General talk about freedom, equality and democracy is in fact but a blind repetition of concepts shaped by the relations of commodity production. To attempt to solve the concrete problems of the dictatorship of the proletariat by such generalities is tantamount to accepting the theories and principles of the bourgeoisie in their entirety. From the point of view of the proletariat, the question can be put only in the following way: Freedom from oppression by which class? Equality of which class with which other? Democracy based on private property, or on a struggle for the abolition of private property?—and so forth.

Long ago Engels in his Anti-Dühring explained that the concept “equality” is moulded from the relations of commodity production; equality becomes a prejudice if it is not understood to mean the abolition of classes. This elementary truth regarding the distinction between the bourgeois-democratic and the socialist conception of equality is constantly being forgotten. But if it is not forgotten it becomes obvious that by overthrowing the bourgeoisie the proletariat takes the most decisive step towards the abolition of classes, and that in order to complete the process the proletariat must continue its class struggle, making use of the apparatus of state power and employing various methods of combating, influencing and bringing pressure to bear on the overthrown bourgeoisie and the vacillating petty bourgeoisie. (Economics and

Politics in the Era of the Dictatorship of the Proletariat)

 Working-class consciousness cannot be genuine political consciousness unless the workers are trained to respond to all cases of tyranny, oppression, violence, and abuse, no matter what class is affected – unless they are trained, moreover, to respond from a Social-Democratic point of view and no other. The consciousness of the working masses cannot be genuine class-consciousness, unless the workers learn, from concrete, and above all from topical, political facts and events to observe every other social class in all the manifestations of its intellectual, ethical, and political life; unless they learn to apply in practice the materialist analysis and the materialist estimate of all aspects of the life and activity of all classes, strata, and groups of the population. (What is to be done?)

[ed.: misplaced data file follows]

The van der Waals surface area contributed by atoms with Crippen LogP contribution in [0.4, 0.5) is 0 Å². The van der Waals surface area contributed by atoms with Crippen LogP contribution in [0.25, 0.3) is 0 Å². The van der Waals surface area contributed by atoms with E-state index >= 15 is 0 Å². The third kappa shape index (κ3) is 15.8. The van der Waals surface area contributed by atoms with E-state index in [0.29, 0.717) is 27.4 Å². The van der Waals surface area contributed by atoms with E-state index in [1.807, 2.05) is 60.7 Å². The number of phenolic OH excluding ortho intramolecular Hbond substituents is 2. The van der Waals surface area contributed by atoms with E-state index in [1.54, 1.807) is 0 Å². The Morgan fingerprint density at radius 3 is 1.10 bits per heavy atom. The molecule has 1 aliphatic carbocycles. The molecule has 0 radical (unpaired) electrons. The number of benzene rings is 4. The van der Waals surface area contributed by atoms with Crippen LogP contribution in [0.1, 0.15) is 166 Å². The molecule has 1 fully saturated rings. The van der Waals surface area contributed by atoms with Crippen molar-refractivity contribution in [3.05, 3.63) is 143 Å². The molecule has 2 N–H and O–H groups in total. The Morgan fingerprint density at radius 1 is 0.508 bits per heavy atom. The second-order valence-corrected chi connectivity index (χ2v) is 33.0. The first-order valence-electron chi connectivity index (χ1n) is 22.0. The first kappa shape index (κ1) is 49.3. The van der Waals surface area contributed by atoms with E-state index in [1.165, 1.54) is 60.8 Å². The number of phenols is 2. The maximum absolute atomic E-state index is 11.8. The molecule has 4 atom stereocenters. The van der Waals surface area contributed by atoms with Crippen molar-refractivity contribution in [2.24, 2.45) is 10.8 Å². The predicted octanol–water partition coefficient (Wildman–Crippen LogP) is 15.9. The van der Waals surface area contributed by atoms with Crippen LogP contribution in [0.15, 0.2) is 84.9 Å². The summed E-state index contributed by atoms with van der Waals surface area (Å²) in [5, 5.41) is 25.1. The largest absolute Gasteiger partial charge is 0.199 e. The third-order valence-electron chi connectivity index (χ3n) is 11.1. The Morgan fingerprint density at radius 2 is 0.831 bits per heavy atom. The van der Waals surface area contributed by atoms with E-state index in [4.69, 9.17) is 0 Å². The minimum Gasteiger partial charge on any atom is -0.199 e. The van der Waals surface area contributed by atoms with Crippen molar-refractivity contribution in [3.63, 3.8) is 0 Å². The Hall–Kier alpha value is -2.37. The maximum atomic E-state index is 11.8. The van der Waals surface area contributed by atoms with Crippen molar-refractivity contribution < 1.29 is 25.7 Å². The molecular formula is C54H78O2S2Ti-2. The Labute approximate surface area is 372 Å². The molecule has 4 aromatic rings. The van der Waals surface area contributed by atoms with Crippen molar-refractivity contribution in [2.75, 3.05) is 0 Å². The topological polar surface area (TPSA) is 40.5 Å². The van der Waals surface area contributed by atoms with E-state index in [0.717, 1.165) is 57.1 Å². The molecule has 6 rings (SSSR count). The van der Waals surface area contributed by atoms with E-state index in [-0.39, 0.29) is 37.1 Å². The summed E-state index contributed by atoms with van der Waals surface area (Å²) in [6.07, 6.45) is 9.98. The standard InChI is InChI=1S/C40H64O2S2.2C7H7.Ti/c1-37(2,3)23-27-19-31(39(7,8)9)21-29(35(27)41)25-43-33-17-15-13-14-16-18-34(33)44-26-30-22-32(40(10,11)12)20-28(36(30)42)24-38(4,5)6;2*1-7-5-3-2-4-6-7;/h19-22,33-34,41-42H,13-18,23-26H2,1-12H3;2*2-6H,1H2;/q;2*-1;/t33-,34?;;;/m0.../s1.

 You cannot be an ideological leader without the above mentioned theoretical work, just as you cannot be one without directing this work to meet the needs of the cause, and without spreading the results of this theory among the workers and helping them to organise. (What the “Friends of the People” Are and How They Fight the Social Democrats)

 Capitalism has grown into a world system of colonial oppression and of the financial strangulation of the overwhelming majority of the population of the world by a handful of ‘advanced’ countries. And this ‘booty’ is shared between two or three powerful world plunderers armed to the teeth (the US, Great Britain, Japan), who are drawing the whole world into their war over the division of their booty. (Imperialism, the highest stage of capitalism)

 In order to renovate our state apparatus we must at all costs set out, first, to learn, secondly, to learn, and thirdly, to learn, and then see to it that learning shall not remain a dead letter, or a fashionable catch-phrase (and we should admit in all frankness that this happens very often with us), that learning shall really become part of our very being, that it shall actually and fully become a constituent element of our social life. In short, we must not make the demands that were made by bourgeois Western Europe, but demands that are fit and proper for a country which has set out to develop into a socialist country.

(Source: Granma)